The New 3 R’s System of behavioral engineering that AISD is celebrating and perpetuating uses the same methods of punitive classic conditioning that are known to enslave children for child labor and sex trafficking, and for obedience training for dogs and zoo animals.  It is the same dysfunctional system that kept the black culture of the South submissive to oppression for the hundred years after the Civil War.  It is the same dysfunctional system that led to the Nazi Regime in Germany prior to WWII.  The New 3 R’s System has the same sophisticated dysfunctional dynamics and abuse of power that can be observed in every poisonous pedagogy that has ever woven its way through history.  It can be observed in families, cults, and countries.  It is efficient, and it does result in high performance, but at the expense of great psychological damage to its victims.

The 3R’s was effective in raising Title I student test scores, so much so, that the district expanded it into other schools.

But the 3R’s systems, according to Feilke, is punitive.  It creates chronic stress in students, resulting in

desensitization, anxiety, loss of imagination, loss of spontaneity, loss of humor, regression, irritability, self injury, inability to concentrate, and dissociation.  However, the most destructive effects of this psychological abuse will not manifest until the children reach their teenage years, or early adulthood.  At that time, their conditioned emotional repression from victimization of institutional bullying and positive/negative ambivalent role modeling can lead to mental illness and criminality.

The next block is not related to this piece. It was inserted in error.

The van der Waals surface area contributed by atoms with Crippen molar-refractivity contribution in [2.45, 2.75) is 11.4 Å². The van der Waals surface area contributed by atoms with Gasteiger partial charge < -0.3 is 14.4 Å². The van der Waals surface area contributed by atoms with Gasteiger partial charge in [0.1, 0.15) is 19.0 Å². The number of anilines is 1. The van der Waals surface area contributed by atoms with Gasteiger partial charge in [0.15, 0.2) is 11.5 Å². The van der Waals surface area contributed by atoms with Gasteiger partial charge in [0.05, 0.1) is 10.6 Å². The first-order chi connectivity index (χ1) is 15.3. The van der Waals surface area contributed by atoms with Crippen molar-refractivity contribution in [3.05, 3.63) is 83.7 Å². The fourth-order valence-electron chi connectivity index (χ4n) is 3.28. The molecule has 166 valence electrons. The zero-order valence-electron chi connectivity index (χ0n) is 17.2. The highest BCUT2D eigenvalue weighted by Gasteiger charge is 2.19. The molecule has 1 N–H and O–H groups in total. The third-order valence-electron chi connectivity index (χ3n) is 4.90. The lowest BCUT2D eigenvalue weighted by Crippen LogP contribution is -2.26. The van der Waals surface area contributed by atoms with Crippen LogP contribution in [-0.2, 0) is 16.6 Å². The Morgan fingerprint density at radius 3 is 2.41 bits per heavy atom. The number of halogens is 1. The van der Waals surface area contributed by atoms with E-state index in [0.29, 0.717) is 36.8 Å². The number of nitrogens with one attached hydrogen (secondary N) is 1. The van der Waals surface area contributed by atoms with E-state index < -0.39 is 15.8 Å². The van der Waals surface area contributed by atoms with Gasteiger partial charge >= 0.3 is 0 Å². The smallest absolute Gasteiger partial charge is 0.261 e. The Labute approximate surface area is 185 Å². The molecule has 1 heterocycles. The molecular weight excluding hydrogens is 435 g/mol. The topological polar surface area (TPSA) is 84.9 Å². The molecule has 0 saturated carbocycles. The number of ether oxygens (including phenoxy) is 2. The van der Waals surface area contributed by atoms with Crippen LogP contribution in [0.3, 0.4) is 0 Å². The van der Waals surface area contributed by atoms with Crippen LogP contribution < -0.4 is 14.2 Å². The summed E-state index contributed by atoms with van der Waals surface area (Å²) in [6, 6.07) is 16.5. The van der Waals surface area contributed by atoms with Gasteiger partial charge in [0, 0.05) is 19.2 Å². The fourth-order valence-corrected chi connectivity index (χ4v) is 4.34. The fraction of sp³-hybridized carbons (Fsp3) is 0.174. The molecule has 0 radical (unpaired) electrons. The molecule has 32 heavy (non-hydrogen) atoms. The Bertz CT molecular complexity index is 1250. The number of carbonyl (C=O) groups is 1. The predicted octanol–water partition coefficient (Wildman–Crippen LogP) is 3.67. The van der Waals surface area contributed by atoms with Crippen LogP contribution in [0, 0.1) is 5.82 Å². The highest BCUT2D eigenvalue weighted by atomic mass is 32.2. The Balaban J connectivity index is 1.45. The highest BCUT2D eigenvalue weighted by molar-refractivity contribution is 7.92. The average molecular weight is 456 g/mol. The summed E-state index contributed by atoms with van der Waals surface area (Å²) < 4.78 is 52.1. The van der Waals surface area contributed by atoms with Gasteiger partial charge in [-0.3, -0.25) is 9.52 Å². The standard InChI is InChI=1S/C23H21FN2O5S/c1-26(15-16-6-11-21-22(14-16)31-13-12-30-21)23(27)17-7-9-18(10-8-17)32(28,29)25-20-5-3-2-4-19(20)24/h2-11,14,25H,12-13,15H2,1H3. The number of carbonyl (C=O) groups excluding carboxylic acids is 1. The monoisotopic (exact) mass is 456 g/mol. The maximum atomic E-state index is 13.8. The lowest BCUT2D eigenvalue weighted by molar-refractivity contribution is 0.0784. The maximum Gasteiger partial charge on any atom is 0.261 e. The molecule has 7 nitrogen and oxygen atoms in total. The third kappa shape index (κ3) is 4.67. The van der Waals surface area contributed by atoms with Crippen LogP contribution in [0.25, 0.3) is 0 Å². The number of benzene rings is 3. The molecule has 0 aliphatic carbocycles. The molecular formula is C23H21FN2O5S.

Punitive System of Teaching

Using qualitative research, Feilke documents specific examples of the effects of this punitive system on students.  As she points out, the teacher/caregiver dominate the class environment using punitive classical conditioning to “shape” behavior.  She makes the point here, when she expresses what happens to kids in this kind of classroom:

This poisonous pedagogy has been demonstrated throughout history to produce efficiency in human systems and gain desired performance, but at the same time repressing vitality, creativity, and emotions in children.

Imagine your child coming to school and you ask, what did you do today?  Well, at lunch, because I didn’t finish my work, I was told to stand up in front of everyone while the principal said I was bad for not finishing my homework.  I felt awful.  Some of the kids snickered at me, but Shane put her hand on my back, and said “don’t worry.”

Here is how Ms. Feilke describes the effect of this kind of behavior control on children: